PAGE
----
Social Devices

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Jan 2, 2009, 4:09:48 PM1/2/09
to Design and Behaviour
I thought this post might interest the group. Cheers this New Years.

Devices As Themselves Social
by Ryan Calo, posted on January 2, 2009 - 1:02pm.

Social networks have gotten a lot of play in recent years. What about
social devices? I've been thinking about whether/how the nature of
computer interfaces is changing—specifically, becoming less passive
and more “social.”

My conversations with academics in Stanford's Department of
Communications, and the research they've guided me toward, leads me to
believe that we are once again at the edge of a shift in the way we
communicate. For a variety or reasons, PCs and other computers in
cars, mobile devices, etc., are making increased use of voice-driven,
natural language interfaces or avatars, moving computing away from the
traditional mode of passive information processing toward a more
social, "person to person" interaction.

Some quick examples. Google's VP of Search gave a recent interview at
Le Web during which she said that Google was exploring a more
conversational interface that would allow users to actually ask Google
questions out loud as though conversing with a person. Although it has
met with (comic) resistance in the past, a trail of Microsoft patents
going back ten years shows how serious the company is about developing
a social interface, complete with voice, expressions, and gestures. As
much as twenty-five percent of Microsoft's research efforts reportedly
involve artificial intelligence. Even the U.S. government has gotten
into this game: the U.S. Army’s virtual recruiter, SGT Star, responds
to questions out loud, changes moods, makes jokes, etc. According to
developer statistics, SGT Star has responded to over two million
questions since his debut in 2006.

Meanwhile, as psychology and communications scholars such as Clifford
Nass and Byron Reeves have exhaustively demonstrated (for instance, in
The Media Equation), people respond to social machines as though they
were truly human. In games of cooperation, we make and keep promises
(only) to computers that present as social agents. We donate more in
charity experiments when faced with a picture of a human-looking
robot. We refuse to take advice from robot caregivers (like Nursebot
Pearl at Carnegie Melon) unless they present as sufficiently human.
Researchers explain this largely subconscious phenomenon in one of two
ways: by citing to the fact that we evolved at a time when human-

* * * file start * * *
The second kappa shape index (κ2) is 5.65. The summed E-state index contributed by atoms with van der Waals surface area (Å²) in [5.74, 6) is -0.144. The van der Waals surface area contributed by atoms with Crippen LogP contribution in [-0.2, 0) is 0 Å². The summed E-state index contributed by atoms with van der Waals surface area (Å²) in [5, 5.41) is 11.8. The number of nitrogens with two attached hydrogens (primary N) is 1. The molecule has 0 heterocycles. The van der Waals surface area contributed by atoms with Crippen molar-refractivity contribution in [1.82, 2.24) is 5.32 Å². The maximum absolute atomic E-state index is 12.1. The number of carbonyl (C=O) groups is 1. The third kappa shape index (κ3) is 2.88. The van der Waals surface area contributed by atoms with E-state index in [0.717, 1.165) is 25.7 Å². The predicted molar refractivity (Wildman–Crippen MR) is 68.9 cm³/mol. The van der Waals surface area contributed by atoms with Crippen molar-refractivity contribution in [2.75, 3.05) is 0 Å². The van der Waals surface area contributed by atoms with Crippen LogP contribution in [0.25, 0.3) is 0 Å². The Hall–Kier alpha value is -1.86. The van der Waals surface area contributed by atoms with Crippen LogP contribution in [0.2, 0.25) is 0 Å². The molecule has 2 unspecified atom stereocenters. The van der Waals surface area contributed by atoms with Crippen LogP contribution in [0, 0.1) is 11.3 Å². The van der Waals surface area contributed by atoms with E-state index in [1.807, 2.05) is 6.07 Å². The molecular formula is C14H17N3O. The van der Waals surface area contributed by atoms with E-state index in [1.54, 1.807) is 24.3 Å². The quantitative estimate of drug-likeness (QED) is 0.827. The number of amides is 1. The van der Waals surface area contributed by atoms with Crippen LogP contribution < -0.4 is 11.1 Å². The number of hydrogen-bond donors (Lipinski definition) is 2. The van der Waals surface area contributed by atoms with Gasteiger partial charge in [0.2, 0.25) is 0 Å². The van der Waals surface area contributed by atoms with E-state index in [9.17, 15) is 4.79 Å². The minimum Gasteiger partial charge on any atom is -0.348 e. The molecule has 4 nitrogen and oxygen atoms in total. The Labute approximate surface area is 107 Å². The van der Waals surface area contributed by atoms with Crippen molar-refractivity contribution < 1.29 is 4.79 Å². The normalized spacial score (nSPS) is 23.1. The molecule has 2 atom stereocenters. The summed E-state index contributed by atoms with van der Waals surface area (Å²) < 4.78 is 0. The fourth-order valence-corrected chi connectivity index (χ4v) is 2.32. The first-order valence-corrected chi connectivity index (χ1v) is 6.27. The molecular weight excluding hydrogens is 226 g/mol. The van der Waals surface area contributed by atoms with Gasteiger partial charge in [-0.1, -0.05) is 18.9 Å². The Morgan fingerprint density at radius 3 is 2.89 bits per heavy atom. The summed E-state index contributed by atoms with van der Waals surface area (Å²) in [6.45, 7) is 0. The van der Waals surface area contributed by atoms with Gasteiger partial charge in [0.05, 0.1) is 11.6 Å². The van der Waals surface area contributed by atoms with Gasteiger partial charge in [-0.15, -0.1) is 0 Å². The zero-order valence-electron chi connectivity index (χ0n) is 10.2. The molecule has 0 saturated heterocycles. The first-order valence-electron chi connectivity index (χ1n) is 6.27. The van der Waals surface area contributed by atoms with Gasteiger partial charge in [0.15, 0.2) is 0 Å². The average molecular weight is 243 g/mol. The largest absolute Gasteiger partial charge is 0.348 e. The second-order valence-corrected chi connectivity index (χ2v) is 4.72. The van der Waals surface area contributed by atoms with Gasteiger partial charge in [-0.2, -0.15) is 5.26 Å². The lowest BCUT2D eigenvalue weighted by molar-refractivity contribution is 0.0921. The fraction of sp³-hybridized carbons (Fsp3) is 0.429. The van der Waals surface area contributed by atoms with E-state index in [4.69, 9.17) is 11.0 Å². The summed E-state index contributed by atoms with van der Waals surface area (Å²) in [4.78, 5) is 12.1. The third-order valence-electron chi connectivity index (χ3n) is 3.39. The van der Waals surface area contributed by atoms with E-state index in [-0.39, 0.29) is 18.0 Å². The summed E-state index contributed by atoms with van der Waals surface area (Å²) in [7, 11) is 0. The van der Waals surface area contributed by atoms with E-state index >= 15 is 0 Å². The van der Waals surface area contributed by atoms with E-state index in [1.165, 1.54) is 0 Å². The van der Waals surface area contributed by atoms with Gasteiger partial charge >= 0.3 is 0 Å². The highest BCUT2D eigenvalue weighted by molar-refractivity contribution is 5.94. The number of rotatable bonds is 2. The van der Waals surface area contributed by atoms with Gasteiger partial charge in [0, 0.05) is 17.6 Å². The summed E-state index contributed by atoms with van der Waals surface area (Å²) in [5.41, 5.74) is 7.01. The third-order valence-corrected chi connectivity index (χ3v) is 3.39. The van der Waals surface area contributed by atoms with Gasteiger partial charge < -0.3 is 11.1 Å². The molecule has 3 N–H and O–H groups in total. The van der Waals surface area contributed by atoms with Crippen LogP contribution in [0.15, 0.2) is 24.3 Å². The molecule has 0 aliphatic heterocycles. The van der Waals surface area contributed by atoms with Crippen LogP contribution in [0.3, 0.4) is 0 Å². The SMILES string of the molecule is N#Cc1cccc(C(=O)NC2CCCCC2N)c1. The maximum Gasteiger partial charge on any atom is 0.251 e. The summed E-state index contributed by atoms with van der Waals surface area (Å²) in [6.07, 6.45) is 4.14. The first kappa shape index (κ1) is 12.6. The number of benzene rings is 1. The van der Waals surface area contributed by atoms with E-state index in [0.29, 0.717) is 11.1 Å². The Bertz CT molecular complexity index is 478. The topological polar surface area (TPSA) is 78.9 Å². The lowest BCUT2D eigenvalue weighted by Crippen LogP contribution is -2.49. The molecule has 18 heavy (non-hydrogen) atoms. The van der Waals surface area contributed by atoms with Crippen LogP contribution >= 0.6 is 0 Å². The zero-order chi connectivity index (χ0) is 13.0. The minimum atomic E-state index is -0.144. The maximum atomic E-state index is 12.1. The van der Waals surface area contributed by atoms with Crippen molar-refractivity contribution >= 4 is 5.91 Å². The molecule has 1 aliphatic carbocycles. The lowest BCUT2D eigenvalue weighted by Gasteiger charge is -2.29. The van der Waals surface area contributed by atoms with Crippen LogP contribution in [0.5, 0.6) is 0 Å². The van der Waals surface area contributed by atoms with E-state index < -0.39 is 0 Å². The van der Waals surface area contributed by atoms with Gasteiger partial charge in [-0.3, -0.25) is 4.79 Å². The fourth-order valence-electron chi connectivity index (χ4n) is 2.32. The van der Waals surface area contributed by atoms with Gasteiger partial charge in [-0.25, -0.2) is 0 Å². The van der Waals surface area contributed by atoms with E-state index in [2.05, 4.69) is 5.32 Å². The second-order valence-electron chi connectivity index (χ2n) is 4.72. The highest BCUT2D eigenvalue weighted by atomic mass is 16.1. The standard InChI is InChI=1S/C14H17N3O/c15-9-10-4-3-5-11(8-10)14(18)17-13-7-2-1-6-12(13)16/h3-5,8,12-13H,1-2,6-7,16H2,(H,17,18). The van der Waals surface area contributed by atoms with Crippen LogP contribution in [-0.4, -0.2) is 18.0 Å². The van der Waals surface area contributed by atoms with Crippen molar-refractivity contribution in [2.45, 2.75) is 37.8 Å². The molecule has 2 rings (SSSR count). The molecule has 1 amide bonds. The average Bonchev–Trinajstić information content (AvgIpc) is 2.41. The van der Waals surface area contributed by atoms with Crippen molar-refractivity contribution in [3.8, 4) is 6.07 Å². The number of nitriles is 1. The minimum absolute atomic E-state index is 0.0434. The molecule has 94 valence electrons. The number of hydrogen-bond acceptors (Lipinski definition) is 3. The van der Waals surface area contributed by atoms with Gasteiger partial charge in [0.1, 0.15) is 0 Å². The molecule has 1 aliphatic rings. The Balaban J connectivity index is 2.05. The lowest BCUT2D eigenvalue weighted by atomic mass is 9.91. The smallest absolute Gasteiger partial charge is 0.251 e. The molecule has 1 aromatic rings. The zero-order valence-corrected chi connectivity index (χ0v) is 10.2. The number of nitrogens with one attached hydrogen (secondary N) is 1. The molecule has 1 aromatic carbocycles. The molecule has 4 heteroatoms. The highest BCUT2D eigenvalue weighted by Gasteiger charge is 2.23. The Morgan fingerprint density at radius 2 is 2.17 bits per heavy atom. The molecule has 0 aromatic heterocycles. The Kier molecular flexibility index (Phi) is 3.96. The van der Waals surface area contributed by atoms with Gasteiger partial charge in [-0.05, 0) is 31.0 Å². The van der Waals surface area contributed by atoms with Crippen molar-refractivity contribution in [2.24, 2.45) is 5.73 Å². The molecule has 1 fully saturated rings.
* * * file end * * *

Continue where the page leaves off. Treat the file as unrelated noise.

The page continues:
looking things were in fact human, or by pointing to the related
insight that humans are over-attuned to other humans so as to
capitalize on our greatest evolutionary advantages of language and

The upshot is twofold: artificial agents will increasingly mediate our
communications activities, and this mediation will impact how, and
likely what, we communicate. BJ Fogg and Ian Kerr have independently
looked at the ethical ramifications of using computer agents to
persuade. I’m writing about whether privacy harms may flow from the
introduction of social agents into historically private spaces and
information transactions (such as search). Others may find yet new
angles. Be on the watch for social machines as an emerging
communications issue.


Jan 3, 2009, 5:38:47 PM1/3/09
to Design and Behaviour
Thanks for sharing your post Ryan.

An example I like (not for any cues redolent of human personality in
its interface but simply for its functionality) of a social device is
this prototype radio made for the BBC. It combines a social network
with a radio - showing you what stations your friends are listening

I was interested in your last paragraph, where you mentioned work on
the ethics of persuasive technology by BJ Fogg and Ian Kerr. I'd be
really grateful if you could point me in the direction of any
published papers, as I've been having trouble finding much work in
this area.


Jamie Young


Jan 4, 2009, 8:42:36 PM1/4/09
to Design and Behaviour
Hi Jamie. The work by BJ Fogg is a book called Persuasive
Technology. Here's a link on Amazon:

The work by Ian Kerr is law review article called Bots, Babes, and the
Californication of Commerce. Here's a link on SSRN:
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